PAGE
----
Opinion 14-151

October 23, 2014


Digest:         A judge may not serve as a reference for an individual who has recently appeared before the judge as a defendant/participant in a treatment-oriented problem-solving court.


Rules:         22 NYCRR 100.1; 100.2; 100.2(A); 100.2(B); 100.2(C); 100.3(A); 100.4(A)(1); 100.4(A)(3); Opinions 14-181; 10-34; 10-07; 09-11; 08-191; 06-156; 95-153 (Vol. XIII); 91-132 (Vol. VIII); 88-10 (Vol. I).


         A judge who presides in a treatment-oriented problem-solving court1 asks whether he/she may write a letter of recommendation for a former criminal defendant and successful problem-solving court participant who would like to volunteer for a particular program. The judge knows the individual from appearances in court “one to two times a month” and from speaking with the individual “several times since [his/her] graduation” from the program. The judge emphasizes that he/she “spoke to [the individual] on numerous occasions at length and witnessed [his/her] accomplishment in putting [his/her] life back together during [his/her] time in the program.” At this point, the individual “is completely finished with Court appearances and is no longer subject to any Court or Probation supervision.”

         A judge must always avoid even the appearance of impropriety (see 22 NYCRR 100.2), must always act in a manner that promotes public confidence in the judiciary’s integrity and impartiality (see 22 NYCRR 100.2[A]), and must not allow family, political or other relationships to influence the judge’s judicial conduct or judgment (see 22 NYCRR 100.2[B]). A judge’s judicial duties take precedence over all of the judge’s other activities (see 22 NYCRR 100.3[A]), and therefore a judge must not engage in extra-judicial activities that “cast reasonable doubt on the judge’s capacity to act impartially as a judge” (22 NYCRR 100.4[A][1]) or “interfere with the proper performance of judicial duties” (22 NYCRR 100.4[A][3]).

         The Committee has previously advised that a judge may not serve as a mentor to a teenager who recently appeared before the judge as the respondent in a Persons in Need of Supervision truancy proceeding (see Opinion 14-181) and may not rent an apartment to a litigant who is currently before the judge, even where the judge’s intention is to rent the apartment “at less than fair market value” to help “protect the litigant from the onerous terms of the proposed partial liquidation of a structured settlement annuity” (Opinion 10-34 [noting the litigant had come to court seeking approval of the proposed liquidation]). A judge also may not accept an invitation from the child of two murder victims to attend “a luncheon to thank friends and neighbors for their love and support,” where the judge presided over the trial over a year ago (Opinion 91-132 [Vol. VIII]) or agree to meet with a crime victim after a concluded criminal trial “in order for the victim to speak to the judge about the history of abuse he/she experienced before the trial and to thank the judge for considering the victim’s views at the time of sentencing” (Opinion 09-11). In each of these instances, the Committee concluded that the judge’s proposed personal interaction with a litigant concerning the subject matter of the case that was (or had been) before the judge would, at the very least, create an appearance of impropriety (see Opinions 14-181; 10-34; 09-11; 91-132 [Vol. VIII]).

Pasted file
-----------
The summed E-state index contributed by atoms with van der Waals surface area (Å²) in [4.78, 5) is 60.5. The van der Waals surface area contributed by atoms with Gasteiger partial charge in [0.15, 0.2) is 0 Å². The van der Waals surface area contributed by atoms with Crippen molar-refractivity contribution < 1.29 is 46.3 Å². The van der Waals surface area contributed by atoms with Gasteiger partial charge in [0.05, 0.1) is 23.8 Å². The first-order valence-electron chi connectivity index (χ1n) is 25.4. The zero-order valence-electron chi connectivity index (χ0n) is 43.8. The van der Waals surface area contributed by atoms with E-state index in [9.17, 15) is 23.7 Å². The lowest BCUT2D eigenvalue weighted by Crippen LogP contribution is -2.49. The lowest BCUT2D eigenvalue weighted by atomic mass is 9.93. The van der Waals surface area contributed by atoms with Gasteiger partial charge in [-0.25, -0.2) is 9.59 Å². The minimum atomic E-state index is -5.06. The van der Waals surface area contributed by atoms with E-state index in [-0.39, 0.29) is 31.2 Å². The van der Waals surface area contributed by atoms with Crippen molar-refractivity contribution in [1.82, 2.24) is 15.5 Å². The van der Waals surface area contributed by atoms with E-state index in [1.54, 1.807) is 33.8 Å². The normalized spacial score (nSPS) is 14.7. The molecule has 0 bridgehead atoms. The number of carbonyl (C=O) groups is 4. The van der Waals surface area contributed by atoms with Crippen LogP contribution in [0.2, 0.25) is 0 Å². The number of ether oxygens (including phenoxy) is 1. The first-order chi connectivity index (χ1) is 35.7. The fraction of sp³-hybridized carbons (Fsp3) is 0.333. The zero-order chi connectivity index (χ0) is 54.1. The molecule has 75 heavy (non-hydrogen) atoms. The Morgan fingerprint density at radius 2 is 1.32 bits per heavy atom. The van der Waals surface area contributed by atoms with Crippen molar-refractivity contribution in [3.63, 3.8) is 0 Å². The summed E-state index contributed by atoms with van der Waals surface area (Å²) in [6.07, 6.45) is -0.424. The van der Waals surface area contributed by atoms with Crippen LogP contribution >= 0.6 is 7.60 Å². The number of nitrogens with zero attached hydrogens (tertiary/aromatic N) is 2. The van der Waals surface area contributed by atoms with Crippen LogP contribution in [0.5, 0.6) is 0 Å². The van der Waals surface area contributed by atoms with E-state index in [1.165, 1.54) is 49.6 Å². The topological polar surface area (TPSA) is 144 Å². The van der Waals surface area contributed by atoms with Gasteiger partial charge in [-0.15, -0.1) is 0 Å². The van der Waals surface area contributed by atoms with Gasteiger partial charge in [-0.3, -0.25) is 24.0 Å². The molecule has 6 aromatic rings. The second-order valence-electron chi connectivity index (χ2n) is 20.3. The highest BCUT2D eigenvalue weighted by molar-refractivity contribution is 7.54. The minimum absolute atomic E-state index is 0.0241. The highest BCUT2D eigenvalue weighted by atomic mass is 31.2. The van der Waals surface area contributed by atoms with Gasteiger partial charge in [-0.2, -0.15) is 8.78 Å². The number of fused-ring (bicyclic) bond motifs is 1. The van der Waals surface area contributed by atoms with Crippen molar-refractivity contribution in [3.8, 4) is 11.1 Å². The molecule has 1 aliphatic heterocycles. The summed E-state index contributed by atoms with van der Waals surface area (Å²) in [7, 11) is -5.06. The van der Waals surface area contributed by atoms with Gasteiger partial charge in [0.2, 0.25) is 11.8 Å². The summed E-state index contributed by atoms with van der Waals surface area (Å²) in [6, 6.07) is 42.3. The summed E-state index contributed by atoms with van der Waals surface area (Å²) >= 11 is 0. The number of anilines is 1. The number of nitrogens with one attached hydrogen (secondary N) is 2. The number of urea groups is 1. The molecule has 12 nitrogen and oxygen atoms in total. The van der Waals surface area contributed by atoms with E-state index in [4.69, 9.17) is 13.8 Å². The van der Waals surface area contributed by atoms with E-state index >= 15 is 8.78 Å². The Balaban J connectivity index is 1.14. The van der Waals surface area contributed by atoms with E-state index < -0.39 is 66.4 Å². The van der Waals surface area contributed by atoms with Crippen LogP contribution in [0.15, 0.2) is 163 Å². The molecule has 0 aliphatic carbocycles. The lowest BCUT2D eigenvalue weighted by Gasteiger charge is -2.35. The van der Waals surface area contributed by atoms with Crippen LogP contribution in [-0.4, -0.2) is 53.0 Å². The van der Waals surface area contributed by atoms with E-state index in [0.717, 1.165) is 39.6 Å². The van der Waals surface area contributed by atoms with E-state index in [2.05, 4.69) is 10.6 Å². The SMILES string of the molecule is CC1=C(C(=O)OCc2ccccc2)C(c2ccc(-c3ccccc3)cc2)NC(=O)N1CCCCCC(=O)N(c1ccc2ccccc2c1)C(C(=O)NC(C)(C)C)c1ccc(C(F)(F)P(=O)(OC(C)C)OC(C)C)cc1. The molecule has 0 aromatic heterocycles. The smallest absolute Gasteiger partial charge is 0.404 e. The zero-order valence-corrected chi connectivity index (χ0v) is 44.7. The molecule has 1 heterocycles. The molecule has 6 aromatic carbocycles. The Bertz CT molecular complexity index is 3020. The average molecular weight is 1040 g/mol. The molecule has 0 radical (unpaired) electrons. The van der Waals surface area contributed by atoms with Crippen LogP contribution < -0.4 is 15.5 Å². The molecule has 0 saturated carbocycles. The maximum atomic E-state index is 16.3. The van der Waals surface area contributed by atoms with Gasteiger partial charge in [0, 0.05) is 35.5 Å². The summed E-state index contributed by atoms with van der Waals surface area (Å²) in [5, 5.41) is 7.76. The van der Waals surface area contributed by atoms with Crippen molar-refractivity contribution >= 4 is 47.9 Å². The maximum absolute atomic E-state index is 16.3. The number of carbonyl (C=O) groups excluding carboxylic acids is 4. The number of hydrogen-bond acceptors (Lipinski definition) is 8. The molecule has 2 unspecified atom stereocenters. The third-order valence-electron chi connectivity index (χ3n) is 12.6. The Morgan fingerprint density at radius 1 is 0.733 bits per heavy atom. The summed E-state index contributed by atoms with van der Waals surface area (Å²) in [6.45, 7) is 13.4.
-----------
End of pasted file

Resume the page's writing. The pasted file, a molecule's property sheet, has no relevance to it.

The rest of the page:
The Committee believes that a judge with relevant personal knowledge of an individual would ordinarily be permitted to write a letter in support of that individual’s application to serve as a volunteer, subject to the same general considerations as a letter in support of an application for paid employment (see e.g. Opinions 10-07; 06-156; 95-153 [Vol. XIII]; 88-10 [Vol. I]). Here, however, writing such a letter would create an appearance of impropriety because the judge’s relevant knowledge of the individual’s suitability as a volunteer is inextricably intertwined with the individual’s recent involvement as a defendant and problem-solving court participant before the judge (see 22 NYCRR 100.2; Opinions 14-181; 10-34; 09-11; 91-132 [Vol. VIII]). While the procedure followed in treatment-oriented problem solving courts is likely to promote closer, more personal relationships between the presiding judges and the defendants, the judges still must uphold the independence of the judiciary and must not lend the prestige of judicial office to advance the private interests of others (see 22 NYCRR 100.1; 100.2[C]). Accordingly, the judge may not write the requested letter.


         1In courts of this type, defendants are typically given the option of entering voluntarily into court-supervised treatment in return for a reduced sentence, subject to certain rules and conditions set forth in a contract entered into by the defendant, the defense attorney, the prosecutor, and the court (see e.g. Opinion 08-191).